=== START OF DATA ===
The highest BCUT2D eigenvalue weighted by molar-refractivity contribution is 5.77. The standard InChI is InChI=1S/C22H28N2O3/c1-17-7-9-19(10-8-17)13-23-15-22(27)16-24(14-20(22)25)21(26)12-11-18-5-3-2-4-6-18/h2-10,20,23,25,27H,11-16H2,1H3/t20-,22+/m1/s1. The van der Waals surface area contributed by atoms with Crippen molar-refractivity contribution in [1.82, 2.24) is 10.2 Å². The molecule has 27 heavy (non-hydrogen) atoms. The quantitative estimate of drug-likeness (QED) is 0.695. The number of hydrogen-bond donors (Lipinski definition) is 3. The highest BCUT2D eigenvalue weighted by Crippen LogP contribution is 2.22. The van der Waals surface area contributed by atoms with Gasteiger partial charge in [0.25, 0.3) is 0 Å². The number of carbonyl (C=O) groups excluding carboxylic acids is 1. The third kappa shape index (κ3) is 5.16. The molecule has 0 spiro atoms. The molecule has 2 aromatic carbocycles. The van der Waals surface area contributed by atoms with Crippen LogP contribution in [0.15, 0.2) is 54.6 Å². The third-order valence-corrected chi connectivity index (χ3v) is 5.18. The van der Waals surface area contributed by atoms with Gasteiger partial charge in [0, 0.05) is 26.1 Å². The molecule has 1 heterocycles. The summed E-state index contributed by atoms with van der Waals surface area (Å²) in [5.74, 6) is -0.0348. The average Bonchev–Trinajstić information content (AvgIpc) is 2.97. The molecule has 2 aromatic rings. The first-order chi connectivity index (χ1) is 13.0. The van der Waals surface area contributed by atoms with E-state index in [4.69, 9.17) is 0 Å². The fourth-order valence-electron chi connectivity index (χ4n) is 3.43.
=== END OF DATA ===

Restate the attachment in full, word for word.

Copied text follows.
The highest BCUT2D eigenvalue weighted by molar-refractivity contribution is 5.77. The standard InChI is InChI=1S/C22H28N2O3/c1-17-7-9-19(10-8-17)13-23-15-22(27)16-24(14-20(22)25)21(26)12-11-18-5-3-2-4-6-18/h2-10,20,23,25,27H,11-16H2,1H3/t20-,22+/m1/s1. The van der Waals surface area contributed by atoms with Crippen molar-refractivity contribution in [1.82, 2.24) is 10.2 Å². The molecule has 27 heavy (non-hydrogen) atoms. The quantitative estimate of drug-likeness (QED) is 0.695. The number of hydrogen-bond donors (Lipinski definition) is 3. The highest BCUT2D eigenvalue weighted by Crippen LogP contribution is 2.22. The van der Waals surface area contributed by atoms with Gasteiger partial charge in [0.25, 0.3) is 0 Å². The number of carbonyl (C=O) groups excluding carboxylic acids is 1. The third kappa shape index (κ3) is 5.16. The molecule has 0 spiro atoms. The molecule has 2 aromatic carbocycles. The van der Waals surface area contributed by atoms with Crippen LogP contribution in [0.15, 0.2) is 54.6 Å². The third-order valence-corrected chi connectivity index (χ3v) is 5.18. The van der Waals surface area contributed by atoms with Gasteiger partial charge in [0, 0.05) is 26.1 Å². The molecule has 1 heterocycles. The summed E-state index contributed by atoms with van der Waals surface area (Å²) in [5.74, 6) is -0.0348. The average Bonchev–Trinajstić information content (AvgIpc) is 2.97. The molecule has 2 aromatic rings. The first-order chi connectivity index (χ1) is 13.0. The van der Waals surface area contributed by atoms with E-state index in [4.69, 9.17) is 0 Å². The fourth-order valence-electron chi connectivity index (χ4n) is 3.43.